Unless otherwise noted, all physics seminars and colloquia are held on Tuesdays from 4:45 to 6:00 pm, in Lecture Room 3 of Merrill Science Center. Tea and snacks will be served before seminars at 4:15 in 204 Merrill. If you would like to be mailed seminar announcements, please send an email to Physics.
Contact colloquium organizer Larry Hunter with any questions about colloquia.
Tue, Jan 24, 2017
"Generating and Controlling Ultrafast Electron Pulses for Time-resolved Electron Diffraction"
Ultrafast electron diffraction (UED) is a powerful technique that lets us measure the positions of atoms in a crystal as they evolve during chemical and physical transformations. These measurements can give insight into how materials work on a microscopic level as well as guide the design of devices that respond on fast timescales. For some time, the best-available time resolution in UED has hovered around 100 fs (1 fs =10^-15 s), just shy of the 10 fs resolution required to see the fastest atomic motions. In my talk, I’ll explain how ultrafast electron diffraction works and why it’s challenging to break the 100-fs resolution barrier. I’ll show experimental results on a new technique that uses terahertz electromagnetic fields to compress electron pulses in time. This technique has the potential to improve the resolution of UED below 100 fs and maybe even below ~1 fs, into the regime of electronic dynamics. The talk will also introduce ultrafast electron sources based on laser-triggered electron emission from nanometrically sharp metal tips. Not only is the physics of ultrafast electron emission in this system very rich, but the extraordinarily small source size in comparison with typical ultrafast flat photocathode sources can dramatically improve the beam quality, leading to smaller probe sizes, higher quality diffraction patterns, and enabling new techniques like ultrafast electron holography.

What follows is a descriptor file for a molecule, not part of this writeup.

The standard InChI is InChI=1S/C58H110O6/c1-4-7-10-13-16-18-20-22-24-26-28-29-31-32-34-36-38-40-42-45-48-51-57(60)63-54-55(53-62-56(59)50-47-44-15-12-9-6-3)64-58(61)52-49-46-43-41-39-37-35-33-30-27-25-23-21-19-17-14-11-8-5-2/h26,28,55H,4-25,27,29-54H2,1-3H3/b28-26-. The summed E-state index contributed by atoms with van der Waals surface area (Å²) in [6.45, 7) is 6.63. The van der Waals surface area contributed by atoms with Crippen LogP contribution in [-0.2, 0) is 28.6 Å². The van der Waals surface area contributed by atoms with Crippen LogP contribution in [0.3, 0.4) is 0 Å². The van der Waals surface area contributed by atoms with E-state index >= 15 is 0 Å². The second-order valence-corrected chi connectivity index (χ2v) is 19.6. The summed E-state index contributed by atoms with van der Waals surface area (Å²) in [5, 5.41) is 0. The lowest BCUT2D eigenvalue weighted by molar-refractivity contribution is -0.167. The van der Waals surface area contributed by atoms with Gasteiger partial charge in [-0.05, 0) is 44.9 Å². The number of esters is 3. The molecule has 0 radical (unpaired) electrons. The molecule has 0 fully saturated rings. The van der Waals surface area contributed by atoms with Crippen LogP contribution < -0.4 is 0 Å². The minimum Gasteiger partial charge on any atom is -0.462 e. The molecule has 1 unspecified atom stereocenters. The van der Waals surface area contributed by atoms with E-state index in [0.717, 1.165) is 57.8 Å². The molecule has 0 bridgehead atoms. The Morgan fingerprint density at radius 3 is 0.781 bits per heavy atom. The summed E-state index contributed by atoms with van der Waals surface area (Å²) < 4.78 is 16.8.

Tue, Jan 31, 2017
Tue, Feb 7, 2017
Tue, Feb 14, 2017
Tue, Feb 21, 2017
Tue, Feb 28, 2017
Tue, Mar 7, 2017
Tue, Mar 21, 2017
"Planet Formation through Radio Eyes."
The disks of gas and dust around young stars provide the raw material and initial conditions for planet formation. Millimeter-wavelength interferometry is a powerful tool for studying gas and dust in planet-forming regions, and it has recently undergone an immense leap in sophistication with the advent of the ALMA interferometer. I will discuss some ways in which millimeter-wavelength interferometry is being used to study the process of planet formation in circumstellar disks, with particular emphasis on the degree to which debris disk structure reflects the dynamics of embedded planetary systems.